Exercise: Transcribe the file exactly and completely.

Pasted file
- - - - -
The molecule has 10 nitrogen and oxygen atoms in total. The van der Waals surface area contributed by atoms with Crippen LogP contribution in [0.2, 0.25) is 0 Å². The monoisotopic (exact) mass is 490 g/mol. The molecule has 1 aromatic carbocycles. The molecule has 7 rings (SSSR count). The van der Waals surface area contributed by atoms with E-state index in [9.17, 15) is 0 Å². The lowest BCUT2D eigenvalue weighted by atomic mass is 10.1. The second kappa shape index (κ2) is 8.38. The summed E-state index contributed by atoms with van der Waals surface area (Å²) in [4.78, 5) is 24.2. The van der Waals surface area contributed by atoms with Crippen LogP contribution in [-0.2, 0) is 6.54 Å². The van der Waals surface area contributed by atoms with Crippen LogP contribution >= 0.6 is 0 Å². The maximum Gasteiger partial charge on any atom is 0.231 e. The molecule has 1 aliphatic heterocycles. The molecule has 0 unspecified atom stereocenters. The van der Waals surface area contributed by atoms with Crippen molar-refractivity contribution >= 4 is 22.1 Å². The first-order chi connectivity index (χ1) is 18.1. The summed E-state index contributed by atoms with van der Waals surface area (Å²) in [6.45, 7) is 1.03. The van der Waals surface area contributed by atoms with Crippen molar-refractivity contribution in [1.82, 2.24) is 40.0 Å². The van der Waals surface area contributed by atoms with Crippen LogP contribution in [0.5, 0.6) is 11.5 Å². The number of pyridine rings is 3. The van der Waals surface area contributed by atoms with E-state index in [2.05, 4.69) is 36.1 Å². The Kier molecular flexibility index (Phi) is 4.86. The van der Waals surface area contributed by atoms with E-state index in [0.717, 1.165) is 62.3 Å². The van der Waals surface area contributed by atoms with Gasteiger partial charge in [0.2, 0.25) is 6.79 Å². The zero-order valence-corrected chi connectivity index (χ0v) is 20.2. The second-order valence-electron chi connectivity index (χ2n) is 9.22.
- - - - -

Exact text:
The molecule has 10 nitrogen and oxygen atoms in total. The van der Waals surface area contributed by atoms with Crippen LogP contribution in [0.2, 0.25) is 0 Å². The monoisotopic (exact) mass is 490 g/mol. The molecule has 1 aromatic carbocycles. The molecule has 7 rings (SSSR count). The van der Waals surface area contributed by atoms with E-state index in [9.17, 15) is 0 Å². The lowest BCUT2D eigenvalue weighted by atomic mass is 10.1. The second kappa shape index (κ2) is 8.38. The summed E-state index contributed by atoms with van der Waals surface area (Å²) in [4.78, 5) is 24.2. The van der Waals surface area contributed by atoms with Crippen LogP contribution in [-0.2, 0) is 6.54 Å². The van der Waals surface area contributed by atoms with Crippen LogP contribution >= 0.6 is 0 Å². The maximum Gasteiger partial charge on any atom is 0.231 e. The molecule has 1 aliphatic heterocycles. The molecule has 0 unspecified atom stereocenters. The van der Waals surface area contributed by atoms with Crippen molar-refractivity contribution >= 4 is 22.1 Å². The first-order chi connectivity index (χ1) is 18.1. The summed E-state index contributed by atoms with van der Waals surface area (Å²) in [6.45, 7) is 1.03. The van der Waals surface area contributed by atoms with Crippen molar-refractivity contribution in [1.82, 2.24) is 40.0 Å². The van der Waals surface area contributed by atoms with Crippen LogP contribution in [0.5, 0.6) is 11.5 Å². The number of pyridine rings is 3. The van der Waals surface area contributed by atoms with E-state index in [2.05, 4.69) is 36.1 Å². The Kier molecular flexibility index (Phi) is 4.86. The van der Waals surface area contributed by atoms with E-state index in [0.717, 1.165) is 62.3 Å². The van der Waals surface area contributed by atoms with Gasteiger partial charge in [0.2, 0.25) is 6.79 Å². The zero-order valence-corrected chi connectivity index (χ0v) is 20.2. The second-order valence-electron chi connectivity index (χ2n) is 9.22.